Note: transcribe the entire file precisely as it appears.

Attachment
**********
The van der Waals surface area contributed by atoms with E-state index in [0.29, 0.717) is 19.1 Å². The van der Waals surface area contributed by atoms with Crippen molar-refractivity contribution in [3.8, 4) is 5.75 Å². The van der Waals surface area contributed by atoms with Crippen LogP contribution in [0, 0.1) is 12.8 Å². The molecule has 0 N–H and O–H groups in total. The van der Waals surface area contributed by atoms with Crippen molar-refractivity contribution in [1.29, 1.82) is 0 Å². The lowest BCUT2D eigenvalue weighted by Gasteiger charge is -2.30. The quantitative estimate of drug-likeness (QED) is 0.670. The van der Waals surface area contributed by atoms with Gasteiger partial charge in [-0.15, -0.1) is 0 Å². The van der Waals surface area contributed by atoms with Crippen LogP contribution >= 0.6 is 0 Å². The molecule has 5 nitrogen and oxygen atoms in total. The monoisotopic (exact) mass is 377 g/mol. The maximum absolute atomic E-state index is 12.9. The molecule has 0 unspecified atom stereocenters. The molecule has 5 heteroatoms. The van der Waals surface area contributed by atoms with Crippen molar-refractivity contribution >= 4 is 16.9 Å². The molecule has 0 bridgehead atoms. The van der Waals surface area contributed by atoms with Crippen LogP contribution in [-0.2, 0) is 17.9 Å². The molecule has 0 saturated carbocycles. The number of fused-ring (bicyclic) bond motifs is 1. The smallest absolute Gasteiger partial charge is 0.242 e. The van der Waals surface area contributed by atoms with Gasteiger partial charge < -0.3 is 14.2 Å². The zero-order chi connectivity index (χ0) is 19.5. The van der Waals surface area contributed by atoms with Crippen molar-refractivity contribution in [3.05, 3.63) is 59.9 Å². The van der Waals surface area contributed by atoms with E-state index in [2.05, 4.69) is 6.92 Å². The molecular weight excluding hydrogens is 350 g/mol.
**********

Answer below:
The van der Waals surface area contributed by atoms with E-state index in [0.29, 0.717) is 19.1 Å². The van der Waals surface area contributed by atoms with Crippen molar-refractivity contribution in [3.8, 4) is 5.75 Å². The van der Waals surface area contributed by atoms with Crippen LogP contribution in [0, 0.1) is 12.8 Å². The molecule has 0 N–H and O–H groups in total. The van der Waals surface area contributed by atoms with Crippen molar-refractivity contribution in [1.29, 1.82) is 0 Å². The lowest BCUT2D eigenvalue weighted by Gasteiger charge is -2.30. The quantitative estimate of drug-likeness (QED) is 0.670. The van der Waals surface area contributed by atoms with Gasteiger partial charge in [-0.15, -0.1) is 0 Å². The van der Waals surface area contributed by atoms with Crippen LogP contribution >= 0.6 is 0 Å². The molecule has 5 nitrogen and oxygen atoms in total. The monoisotopic (exact) mass is 377 g/mol. The maximum absolute atomic E-state index is 12.9. The molecule has 0 unspecified atom stereocenters. The molecule has 5 heteroatoms. The van der Waals surface area contributed by atoms with Crippen molar-refractivity contribution >= 4 is 16.9 Å². The molecule has 0 bridgehead atoms. The van der Waals surface area contributed by atoms with Crippen LogP contribution in [-0.2, 0) is 17.9 Å². The molecule has 0 saturated carbocycles. The number of fused-ring (bicyclic) bond motifs is 1. The smallest absolute Gasteiger partial charge is 0.242 e. The van der Waals surface area contributed by atoms with Gasteiger partial charge < -0.3 is 14.2 Å². The zero-order chi connectivity index (χ0) is 19.5. The van der Waals surface area contributed by atoms with Crippen molar-refractivity contribution in [3.05, 3.63) is 59.9 Å². The van der Waals surface area contributed by atoms with E-state index in [2.05, 4.69) is 6.92 Å². The molecular weight excluding hydrogens is 350 g/mol.